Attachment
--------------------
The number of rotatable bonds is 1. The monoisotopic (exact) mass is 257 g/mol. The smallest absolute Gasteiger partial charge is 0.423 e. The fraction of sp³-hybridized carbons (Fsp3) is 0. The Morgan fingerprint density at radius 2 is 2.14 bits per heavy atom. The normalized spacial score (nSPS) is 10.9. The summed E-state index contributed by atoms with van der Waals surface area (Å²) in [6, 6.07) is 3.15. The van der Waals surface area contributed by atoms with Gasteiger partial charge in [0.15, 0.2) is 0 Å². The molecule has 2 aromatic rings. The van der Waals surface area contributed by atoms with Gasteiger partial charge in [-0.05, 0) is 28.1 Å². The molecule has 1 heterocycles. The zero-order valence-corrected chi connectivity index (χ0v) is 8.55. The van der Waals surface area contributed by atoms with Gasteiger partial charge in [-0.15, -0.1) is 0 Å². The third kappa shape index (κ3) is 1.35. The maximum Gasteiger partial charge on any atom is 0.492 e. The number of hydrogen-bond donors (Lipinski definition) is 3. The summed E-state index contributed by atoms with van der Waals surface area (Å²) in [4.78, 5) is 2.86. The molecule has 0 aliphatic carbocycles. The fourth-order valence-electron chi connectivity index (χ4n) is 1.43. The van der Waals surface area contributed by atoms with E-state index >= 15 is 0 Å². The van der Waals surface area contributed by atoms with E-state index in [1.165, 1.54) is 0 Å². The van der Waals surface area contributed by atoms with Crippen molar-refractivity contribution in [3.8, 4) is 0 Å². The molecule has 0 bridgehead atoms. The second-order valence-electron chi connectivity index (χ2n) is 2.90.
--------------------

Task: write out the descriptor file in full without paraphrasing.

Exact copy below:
The number of rotatable bonds is 1. The monoisotopic (exact) mass is 257 g/mol. The smallest absolute Gasteiger partial charge is 0.423 e. The fraction of sp³-hybridized carbons (Fsp3) is 0. The Morgan fingerprint density at radius 2 is 2.14 bits per heavy atom. The normalized spacial score (nSPS) is 10.9. The summed E-state index contributed by atoms with van der Waals surface area (Å²) in [6, 6.07) is 3.15. The van der Waals surface area contributed by atoms with Gasteiger partial charge in [0.15, 0.2) is 0 Å². The molecule has 2 aromatic rings. The van der Waals surface area contributed by atoms with Gasteiger partial charge in [-0.05, 0) is 28.1 Å². The molecule has 1 heterocycles. The zero-order valence-corrected chi connectivity index (χ0v) is 8.55. The van der Waals surface area contributed by atoms with Gasteiger partial charge in [-0.15, -0.1) is 0 Å². The third kappa shape index (κ3) is 1.35. The maximum Gasteiger partial charge on any atom is 0.492 e. The number of hydrogen-bond donors (Lipinski definition) is 3. The summed E-state index contributed by atoms with van der Waals surface area (Å²) in [4.78, 5) is 2.86. The molecule has 0 aliphatic carbocycles. The fourth-order valence-electron chi connectivity index (χ4n) is 1.43. The van der Waals surface area contributed by atoms with E-state index >= 15 is 0 Å². The van der Waals surface area contributed by atoms with E-state index in [1.165, 1.54) is 0 Å². The van der Waals surface area contributed by atoms with Crippen molar-refractivity contribution in [3.8, 4) is 0 Å². The molecule has 0 bridgehead atoms. The second-order valence-electron chi connectivity index (χ2n) is 2.90.